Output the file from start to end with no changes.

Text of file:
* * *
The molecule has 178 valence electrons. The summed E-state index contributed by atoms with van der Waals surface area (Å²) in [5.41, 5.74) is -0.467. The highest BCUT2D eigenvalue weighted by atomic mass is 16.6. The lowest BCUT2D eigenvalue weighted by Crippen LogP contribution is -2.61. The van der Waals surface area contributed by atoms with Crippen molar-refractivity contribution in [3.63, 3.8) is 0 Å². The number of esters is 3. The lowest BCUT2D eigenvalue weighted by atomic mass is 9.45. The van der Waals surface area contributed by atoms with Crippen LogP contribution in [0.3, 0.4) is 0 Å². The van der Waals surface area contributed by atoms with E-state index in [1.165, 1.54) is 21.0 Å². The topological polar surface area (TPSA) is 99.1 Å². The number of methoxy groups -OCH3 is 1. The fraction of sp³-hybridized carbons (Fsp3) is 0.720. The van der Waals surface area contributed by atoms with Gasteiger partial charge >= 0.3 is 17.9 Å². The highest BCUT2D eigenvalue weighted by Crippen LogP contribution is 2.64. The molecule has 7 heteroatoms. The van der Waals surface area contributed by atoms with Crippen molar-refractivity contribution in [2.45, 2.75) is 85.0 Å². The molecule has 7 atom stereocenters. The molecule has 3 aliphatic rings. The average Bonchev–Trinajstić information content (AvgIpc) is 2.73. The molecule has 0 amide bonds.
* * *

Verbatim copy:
The molecule has 178 valence electrons. The summed E-state index contributed by atoms with van der Waals surface area (Å²) in [5.41, 5.74) is -0.467. The highest BCUT2D eigenvalue weighted by atomic mass is 16.6. The lowest BCUT2D eigenvalue weighted by Crippen LogP contribution is -2.61. The van der Waals surface area contributed by atoms with Crippen molar-refractivity contribution in [3.63, 3.8) is 0 Å². The number of esters is 3. The lowest BCUT2D eigenvalue weighted by atomic mass is 9.45. The van der Waals surface area contributed by atoms with Crippen LogP contribution in [0.3, 0.4) is 0 Å². The van der Waals surface area contributed by atoms with E-state index in [1.165, 1.54) is 21.0 Å². The topological polar surface area (TPSA) is 99.1 Å². The number of methoxy groups -OCH3 is 1. The fraction of sp³-hybridized carbons (Fsp3) is 0.720. The van der Waals surface area contributed by atoms with Gasteiger partial charge >= 0.3 is 17.9 Å². The highest BCUT2D eigenvalue weighted by Crippen LogP contribution is 2.64. The molecule has 7 heteroatoms. The van der Waals surface area contributed by atoms with Crippen molar-refractivity contribution in [2.45, 2.75) is 85.0 Å². The molecule has 7 atom stereocenters. The molecule has 3 aliphatic rings. The average Bonchev–Trinajstić information content (AvgIpc) is 2.73. The molecule has 0 amide bonds.